The thyroid gland, is an endocrine gland at the front of the neck, below Adam’s apple. It secretes thyroid hormones thyroxine (T4) and triiodothyronine (T3), which primarily influence protein synthesis and the metabolic rate.
Sometimes the thyroid can be affected by several diseases. Thyroid disorders can be very serious and can affect the normal life.
As we already mentioned, the thyroid gland produces hormones T3 and T4 which are secreted into the body in order to keep the muscles, heart, brain, and other organs working properly. Thyroid disorders may lead to serious health conditions from irritable bowel syndrome and fibromyalgia to autoimmune diseases, infertility, and thyroid cancer.
According to the recent researches 1 in 8 women (aged to 65), experience some form of thyroid disease, and 2 in 8 women in peri-menopause are diagnosed with hypothyroidism.
Thyroid hormones are also very important for the growth and development of children. These hormones send signals for the production of all growth factors in your body, including a development of red blood cells (erythropoietin), skeletal tissue growth (somatomedins), nerve growth factor, and epidermal growth factor.
This gland produces three types of hormones:
- Diiodothyronine (T2)
- Triiodothyronine (T3)
- Thyroxin (T4)
There is a relation between these hormones and others, such as sex hormones, cortisol, and insulin, and such as progesterone, estrogen, and testosterone.
The thyroid gland disorder is a complex problem with many variables and many possible basic causes, as the following:
- Endocrine-disrupting chemicals – Endocrine-disrupting chemicals are associated with early menopause and thyroid problems.
- Estrogen dominance – It can be related to some underlying estrogen dominance.
- Medications – Certain medicines can upset your thyroid functions. These medicines include steroids, beta-blockers, barbiturates, and cholesterol – lowering drugs.
- Bromine exposure – These contain brominated vegetable oils and flame retardants which can be found in beverages, bakery goods, plastics, pesticides.
- Chlorine, fluoride, and bromine can relocate iodine in your thyroid gland because they are all in the same family as iodine.
- Fluoride –In the 1970s, fluoride was used in Europe in order to reduce thyroid activity in hyperthyroid patients.
- Altered thyroid function is related with fluoride intakes as low as 0.05 to 0.1 mg fluoride/kg body weight per day (mg/kg/day) or 0,3 mg/kg/day with iodine deficiency.
Fluoride can lead to several damages of the thyroid function:
- Disrupt conversion from the inactive form of the thyroid hormone (T4) to the active form (T3).
- Mimic thyroid-stimulating hormone (TSH)
These are the signs of hypothyroidism (underactive thyroid):
- Decreased sweating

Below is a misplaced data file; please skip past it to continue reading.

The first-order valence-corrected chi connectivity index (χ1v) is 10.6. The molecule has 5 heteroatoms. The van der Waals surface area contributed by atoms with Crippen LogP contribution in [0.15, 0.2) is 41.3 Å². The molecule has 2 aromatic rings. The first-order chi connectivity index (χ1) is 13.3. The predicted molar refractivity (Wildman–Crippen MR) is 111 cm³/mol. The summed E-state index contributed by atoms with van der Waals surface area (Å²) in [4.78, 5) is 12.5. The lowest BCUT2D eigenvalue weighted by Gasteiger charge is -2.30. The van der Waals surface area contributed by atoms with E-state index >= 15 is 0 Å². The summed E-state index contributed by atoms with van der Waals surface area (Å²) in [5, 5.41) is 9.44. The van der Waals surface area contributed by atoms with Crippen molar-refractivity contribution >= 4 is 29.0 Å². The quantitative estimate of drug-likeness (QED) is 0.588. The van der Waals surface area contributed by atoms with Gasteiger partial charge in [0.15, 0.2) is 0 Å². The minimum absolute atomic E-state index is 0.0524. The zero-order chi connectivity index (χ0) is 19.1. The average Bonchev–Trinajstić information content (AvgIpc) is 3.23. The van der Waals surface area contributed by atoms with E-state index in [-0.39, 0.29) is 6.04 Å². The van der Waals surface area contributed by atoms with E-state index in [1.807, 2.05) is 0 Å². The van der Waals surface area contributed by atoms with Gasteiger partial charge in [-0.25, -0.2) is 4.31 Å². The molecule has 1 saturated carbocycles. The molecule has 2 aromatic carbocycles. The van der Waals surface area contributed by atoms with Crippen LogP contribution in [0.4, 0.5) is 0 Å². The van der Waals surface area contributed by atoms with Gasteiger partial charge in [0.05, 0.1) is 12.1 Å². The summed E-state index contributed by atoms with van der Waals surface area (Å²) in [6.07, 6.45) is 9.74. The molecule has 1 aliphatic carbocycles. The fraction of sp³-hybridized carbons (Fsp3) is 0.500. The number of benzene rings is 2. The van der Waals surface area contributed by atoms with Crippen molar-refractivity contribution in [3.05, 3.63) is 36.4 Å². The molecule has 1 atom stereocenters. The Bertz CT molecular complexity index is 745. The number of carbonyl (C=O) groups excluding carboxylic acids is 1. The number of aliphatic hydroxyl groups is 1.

- Damage the cells of your thyroid gland
- Weight gain
- Muscle and/or joint pain
- Decreased appetite
- Coarse or dry skin and hair
- Hair loss
- Emotional instability
- Bradycardia (reduced heart rate)
- Mental impairment
- Forgetfulness, impaired memory and inability to concentrate
- Blurred vision
- Decreased hearing
- Sleep apnea
- Loss of energy, fatigue and general lethargy
Diagnosing thyroid dysfunction
Thyroid dysfunction can be diagnosed by measuring the amount of thyroid-stimulating hormone excreted by the pituitary gland. If the thyroid gland doesn’t produce enough levels of thyroid hormone, the pituitary gland sends out a thyroid-stimulating hormone to encourage the thyroid to increase production.
Here are some of the laboratory tests that are recommended in case you need to examine your thyroid gland health:
1. Thyroid Antibody Testing – This test can determine if your body is attacking your thyroid or overreacting to its own tissues. Unfortunately, sometimes, conventional physicians avoid this test, but you can still do it if you think that it can give you the information you need.
2. Basal Body Temperature – The Broda Barnes System, which measures your body temperature at rest.
3. TSH Test – The ideal thyroid-stimulating hormone level is between 1 and 1.5 milli-international units per liter.
4. TRH Stimulation Test for more difficult cases – Thyroid-stimulating hormone can be measured using the thyroid-stimulating hormone stimulation test.
5. Reverse T3 – Elevated levels of T3 may indicate that heavy metal toxicity is affecting your thyroid gland function.
6. Free T4 and Free T3 – The normal level of free T3 is between 240 and 450 picograms per deciliter, but T4 normal level is between 0.9 and 1.8 Nanograms per deciliter.
Recommended medications for thyroid hormone replacement
Finding the ideal dose is a very difficult task. To be precise, it requires a typical fine-tuning over a period of time with regular blood testing. This can show how the current dose is affecting your thyroid gland hormone levels and keeping track of your symptoms.
However, the most common medicines used for thyroid gland hormone replacement are:
- Synthetic hormones, like Synthroid (Levothyroxine) which only contains T4.
- Bioidentical Thyroid hormones – These hormones and made from dehydrated pig thyroid glands and contain thyroid hormones: T4, T3, T2, and T1. Nature-Thyroid and Westhroid are most recommended.
If you are getting too much thyroid and you should immediately cut back on the dose. The key signals for this condition are excessive sweating and rapid heartbeat.
Recognizing and treating thyroid gland disorders is important for optimum health and preventing long-term health problems.